Modelled and observed variability in atmospheric vertical temperature structure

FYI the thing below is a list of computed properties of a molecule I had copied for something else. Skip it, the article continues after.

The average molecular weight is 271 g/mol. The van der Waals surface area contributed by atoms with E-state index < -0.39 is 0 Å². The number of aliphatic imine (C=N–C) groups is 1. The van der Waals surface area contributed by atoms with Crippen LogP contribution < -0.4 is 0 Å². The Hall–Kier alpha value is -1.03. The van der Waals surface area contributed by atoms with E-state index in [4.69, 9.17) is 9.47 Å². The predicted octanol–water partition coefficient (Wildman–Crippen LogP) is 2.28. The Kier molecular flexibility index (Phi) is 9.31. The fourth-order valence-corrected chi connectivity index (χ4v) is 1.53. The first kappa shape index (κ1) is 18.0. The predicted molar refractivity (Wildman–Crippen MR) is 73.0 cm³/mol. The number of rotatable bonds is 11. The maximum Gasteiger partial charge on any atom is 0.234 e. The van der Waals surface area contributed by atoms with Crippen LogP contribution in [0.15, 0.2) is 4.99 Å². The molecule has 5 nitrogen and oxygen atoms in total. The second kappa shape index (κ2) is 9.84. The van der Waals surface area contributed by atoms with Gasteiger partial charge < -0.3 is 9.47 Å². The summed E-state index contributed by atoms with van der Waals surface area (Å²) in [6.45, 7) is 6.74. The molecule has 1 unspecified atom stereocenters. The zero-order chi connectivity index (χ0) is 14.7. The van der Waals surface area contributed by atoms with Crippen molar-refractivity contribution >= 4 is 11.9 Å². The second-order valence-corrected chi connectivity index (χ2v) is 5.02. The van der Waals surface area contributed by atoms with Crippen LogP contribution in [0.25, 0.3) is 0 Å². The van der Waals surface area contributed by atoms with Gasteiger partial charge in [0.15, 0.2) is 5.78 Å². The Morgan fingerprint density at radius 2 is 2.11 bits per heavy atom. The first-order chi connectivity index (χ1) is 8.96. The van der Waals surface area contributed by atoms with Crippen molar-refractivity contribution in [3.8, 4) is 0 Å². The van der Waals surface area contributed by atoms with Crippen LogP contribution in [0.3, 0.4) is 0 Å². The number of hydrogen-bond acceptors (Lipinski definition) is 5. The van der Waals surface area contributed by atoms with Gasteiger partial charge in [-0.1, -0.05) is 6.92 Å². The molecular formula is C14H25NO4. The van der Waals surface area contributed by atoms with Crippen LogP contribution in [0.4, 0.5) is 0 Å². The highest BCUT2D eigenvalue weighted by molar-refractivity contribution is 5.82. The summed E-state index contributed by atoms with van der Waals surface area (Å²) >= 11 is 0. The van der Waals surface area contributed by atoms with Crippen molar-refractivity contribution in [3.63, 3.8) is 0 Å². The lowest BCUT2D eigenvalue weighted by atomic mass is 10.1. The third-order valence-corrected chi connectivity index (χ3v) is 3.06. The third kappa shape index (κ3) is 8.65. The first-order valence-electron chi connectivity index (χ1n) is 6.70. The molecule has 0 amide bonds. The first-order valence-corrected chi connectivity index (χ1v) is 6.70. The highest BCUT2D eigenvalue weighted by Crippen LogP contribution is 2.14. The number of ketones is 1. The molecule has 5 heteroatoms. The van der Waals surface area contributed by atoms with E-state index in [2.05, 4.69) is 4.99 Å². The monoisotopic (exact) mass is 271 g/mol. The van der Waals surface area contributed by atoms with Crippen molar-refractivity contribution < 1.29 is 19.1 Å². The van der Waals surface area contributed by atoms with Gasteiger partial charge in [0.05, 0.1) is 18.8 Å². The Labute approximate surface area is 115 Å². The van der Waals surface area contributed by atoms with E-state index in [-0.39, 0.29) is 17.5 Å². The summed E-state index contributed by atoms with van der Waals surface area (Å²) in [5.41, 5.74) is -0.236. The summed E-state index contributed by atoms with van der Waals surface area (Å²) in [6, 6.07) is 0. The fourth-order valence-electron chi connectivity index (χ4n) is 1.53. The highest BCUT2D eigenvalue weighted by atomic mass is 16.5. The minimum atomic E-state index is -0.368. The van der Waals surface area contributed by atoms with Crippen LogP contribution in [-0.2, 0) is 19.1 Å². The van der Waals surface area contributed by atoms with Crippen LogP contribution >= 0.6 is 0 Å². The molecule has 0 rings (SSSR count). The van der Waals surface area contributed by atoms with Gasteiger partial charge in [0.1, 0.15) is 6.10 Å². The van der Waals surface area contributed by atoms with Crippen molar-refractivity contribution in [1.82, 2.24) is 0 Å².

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Realistic simulation of the internal variability of the climate system is important both for climate change detection and as an indicator of whether the physics of the climate system is well-represented in a climate model. In this work zonal mean atmospheric temperatures from a control run of the second Hadley Centre coupled GCM are compared with gridded radiosonde observations for the past 38 years to examine how well modelled and observed variability agree. On time scales of between six months and twenty years, simulated and observed variability of global mean temperatures agree well for the troposphere, but in the equatorial stratosphere variability is lower in the model than in the observations, particularly at periods of two years and seven to twenty years. We find good agreement between modelled and observed variability in the mass-weighted amplitude of a forcing-response pattern, as used for climate change detection, but variability in a signal-to-noise optimised fingerprint pattern is significantly greater in the observations than in a model control run. This discrepancy is marginally consistent with anthropogenic forcing, but more clearly explained by a combination of solar and volcanic forcing, suggesting these should be considered in future `vertical detection' studies. When the relationship between tropical lapse rate and mean temperature was examined, it was found that these quantities are unrealistically coherent in the model at periods above three years. However, there is a clear negative lapse rate feedback in both model and observations: as the tropical troposphere warms, the mid-tropospheric lapse rate decreases on all the time scales considered.
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